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Ben Hirschler, Kate Kelland10 Sep 2009 16:02
Early clinical trial results show swine flu vaccines now being rushed through development produce a strong immune response, suggesting they should work well, the head of Europe’s drugs watchdog said on Thursday.
Governments in Europe have started to take delivery of shots against pandemic H1N1 swine flu, but are awaiting a licence from European authorities before they can start mass vaccinations.
“It seems to be quite promising,” Thomas Lonngren, executive director of the European Medicines Agency (EMEA), told a news briefing.
“The immune response to all these vaccines is a very high response, whatever type of vaccine it is, whether it is adjuvanted or non-adjuvanted,” he added.
Adjuvants are immune-stimulating compounds added to vaccines to boost their effectiveness.
The strength of the immune response is important in determining not just that the vaccines work but how many doses people will need.
Because swine flu is a new strain, many infectious disease experts have been expecting people will need two doses to get full immunity against the virus.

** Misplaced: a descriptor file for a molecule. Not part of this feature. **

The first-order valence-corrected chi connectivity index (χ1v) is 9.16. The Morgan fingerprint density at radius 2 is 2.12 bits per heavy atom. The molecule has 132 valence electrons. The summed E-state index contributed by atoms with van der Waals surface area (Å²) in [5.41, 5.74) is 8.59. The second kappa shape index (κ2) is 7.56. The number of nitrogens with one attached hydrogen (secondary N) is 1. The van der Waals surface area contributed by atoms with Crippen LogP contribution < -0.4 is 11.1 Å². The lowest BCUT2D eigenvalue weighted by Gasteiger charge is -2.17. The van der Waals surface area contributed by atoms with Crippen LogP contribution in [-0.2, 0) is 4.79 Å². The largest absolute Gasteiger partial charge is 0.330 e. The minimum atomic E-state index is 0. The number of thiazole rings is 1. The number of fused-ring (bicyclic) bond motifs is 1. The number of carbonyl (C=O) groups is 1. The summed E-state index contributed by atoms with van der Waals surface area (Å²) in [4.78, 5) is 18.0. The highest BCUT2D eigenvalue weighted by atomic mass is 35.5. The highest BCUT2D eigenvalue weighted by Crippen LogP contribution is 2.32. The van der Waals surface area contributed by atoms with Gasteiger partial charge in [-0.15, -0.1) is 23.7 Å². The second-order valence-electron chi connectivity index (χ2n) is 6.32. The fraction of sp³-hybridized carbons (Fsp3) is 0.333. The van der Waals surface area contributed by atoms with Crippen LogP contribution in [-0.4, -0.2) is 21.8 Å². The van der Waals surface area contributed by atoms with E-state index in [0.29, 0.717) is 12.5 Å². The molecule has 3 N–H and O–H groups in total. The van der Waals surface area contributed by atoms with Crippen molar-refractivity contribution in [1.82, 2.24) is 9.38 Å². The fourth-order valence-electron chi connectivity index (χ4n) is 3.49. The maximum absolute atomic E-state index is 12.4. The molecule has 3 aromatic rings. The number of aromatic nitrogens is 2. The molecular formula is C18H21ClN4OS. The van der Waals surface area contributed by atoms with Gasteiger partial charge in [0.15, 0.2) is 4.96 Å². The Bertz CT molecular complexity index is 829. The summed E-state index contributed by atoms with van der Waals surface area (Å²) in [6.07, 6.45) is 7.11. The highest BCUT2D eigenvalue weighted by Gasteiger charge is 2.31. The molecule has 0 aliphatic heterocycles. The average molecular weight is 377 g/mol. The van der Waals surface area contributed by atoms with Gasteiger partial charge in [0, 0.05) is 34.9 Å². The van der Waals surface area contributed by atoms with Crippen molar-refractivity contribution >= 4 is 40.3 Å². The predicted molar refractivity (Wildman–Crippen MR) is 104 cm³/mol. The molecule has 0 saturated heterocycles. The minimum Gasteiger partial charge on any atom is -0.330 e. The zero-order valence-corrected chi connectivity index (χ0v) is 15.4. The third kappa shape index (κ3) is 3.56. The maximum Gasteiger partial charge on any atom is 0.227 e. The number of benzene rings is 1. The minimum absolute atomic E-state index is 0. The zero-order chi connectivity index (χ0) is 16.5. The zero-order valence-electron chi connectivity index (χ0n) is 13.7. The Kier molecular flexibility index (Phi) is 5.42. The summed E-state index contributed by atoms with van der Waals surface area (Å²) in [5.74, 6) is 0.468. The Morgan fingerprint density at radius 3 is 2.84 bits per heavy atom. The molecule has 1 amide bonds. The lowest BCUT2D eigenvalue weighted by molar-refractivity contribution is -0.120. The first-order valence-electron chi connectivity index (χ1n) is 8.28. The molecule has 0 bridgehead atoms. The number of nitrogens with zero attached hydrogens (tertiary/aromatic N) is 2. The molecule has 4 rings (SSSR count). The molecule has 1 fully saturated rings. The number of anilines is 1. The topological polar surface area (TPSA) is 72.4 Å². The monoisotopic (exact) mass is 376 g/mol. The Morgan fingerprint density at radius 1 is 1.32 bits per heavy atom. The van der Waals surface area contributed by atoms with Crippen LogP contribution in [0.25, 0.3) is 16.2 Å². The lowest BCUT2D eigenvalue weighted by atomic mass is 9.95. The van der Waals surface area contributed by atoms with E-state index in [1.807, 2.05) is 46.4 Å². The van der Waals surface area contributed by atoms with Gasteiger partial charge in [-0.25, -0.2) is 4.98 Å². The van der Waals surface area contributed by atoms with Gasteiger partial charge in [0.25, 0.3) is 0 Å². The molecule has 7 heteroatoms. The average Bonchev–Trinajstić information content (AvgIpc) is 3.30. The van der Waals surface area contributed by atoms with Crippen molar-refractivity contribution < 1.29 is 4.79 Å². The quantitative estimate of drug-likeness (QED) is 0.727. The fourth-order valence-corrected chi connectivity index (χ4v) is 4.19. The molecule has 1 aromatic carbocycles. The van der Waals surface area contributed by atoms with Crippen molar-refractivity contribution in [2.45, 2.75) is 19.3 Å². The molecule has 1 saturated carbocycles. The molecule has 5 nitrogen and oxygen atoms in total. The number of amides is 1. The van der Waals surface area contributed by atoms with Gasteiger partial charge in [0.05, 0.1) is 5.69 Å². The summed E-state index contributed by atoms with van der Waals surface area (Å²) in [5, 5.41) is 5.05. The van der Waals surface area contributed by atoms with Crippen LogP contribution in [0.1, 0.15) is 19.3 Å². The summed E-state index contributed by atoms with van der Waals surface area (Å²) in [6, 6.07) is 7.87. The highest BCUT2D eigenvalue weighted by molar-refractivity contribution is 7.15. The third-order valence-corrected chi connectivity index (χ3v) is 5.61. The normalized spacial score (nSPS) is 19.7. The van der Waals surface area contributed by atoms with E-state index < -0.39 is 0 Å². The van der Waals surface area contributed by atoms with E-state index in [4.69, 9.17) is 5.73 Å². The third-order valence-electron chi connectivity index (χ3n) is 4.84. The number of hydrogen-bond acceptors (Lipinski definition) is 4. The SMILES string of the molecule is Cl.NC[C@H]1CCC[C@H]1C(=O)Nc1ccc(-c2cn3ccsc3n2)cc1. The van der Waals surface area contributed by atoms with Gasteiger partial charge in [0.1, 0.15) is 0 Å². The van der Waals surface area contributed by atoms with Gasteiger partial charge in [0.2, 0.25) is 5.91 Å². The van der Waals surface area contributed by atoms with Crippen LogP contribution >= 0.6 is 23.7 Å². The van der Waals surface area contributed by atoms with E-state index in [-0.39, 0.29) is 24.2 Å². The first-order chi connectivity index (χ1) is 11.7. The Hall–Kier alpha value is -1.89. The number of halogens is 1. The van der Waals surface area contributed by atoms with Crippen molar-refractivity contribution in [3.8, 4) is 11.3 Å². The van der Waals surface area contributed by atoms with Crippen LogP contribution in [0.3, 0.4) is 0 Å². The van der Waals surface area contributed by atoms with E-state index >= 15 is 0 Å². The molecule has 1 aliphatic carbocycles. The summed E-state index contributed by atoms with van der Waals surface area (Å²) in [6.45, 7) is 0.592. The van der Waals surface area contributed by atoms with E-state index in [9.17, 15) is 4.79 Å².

However, Novartis said last week that a single dose of one of its experimental vaccines appeared to protect against the virus, raising hopes that potentially tight supplies could go further when mass immunisation gets under way.
Lonngren said the finding from Novartis was encouraging and preliminary results from other companies in recent days painted a similar picture of a strong immunogenicity with a range of different types of shot.
One shot or two?
The issue of whether one or two doses is needed will be evaluated in the light of the clinical trial data that are still coming in, he added.
The EMEA’s expert committee on new medicines will consider the first three H1N1 swine flu vaccines from GlaxoSmithKline, Novartis and Baxter—called Pandemrix, Focetria and Celvapan—its next meeting on September 21 to 24.
If all goes well, the first swine flu vaccines could be licensed in Europe early in October.
“It will be up to the committee to discuss whether we know enough that we could recommend one or two doses, and of course the most difficult thing for the committee to discuss will be recommendation or non-recommendation for pregnant women and children,” Lonngren said.
So far, swine flu vaccines have only be tested in healthy adult volunteers. But many healthcare experts believe children and pregnant women should get priority immunisation.
Following a recommendation from the EMEA, the shots will still have to get a green light from the European Commission, a process that is expected to take 10 to 20 days under the accelerated approval system for pandemic vaccines.—Reuters
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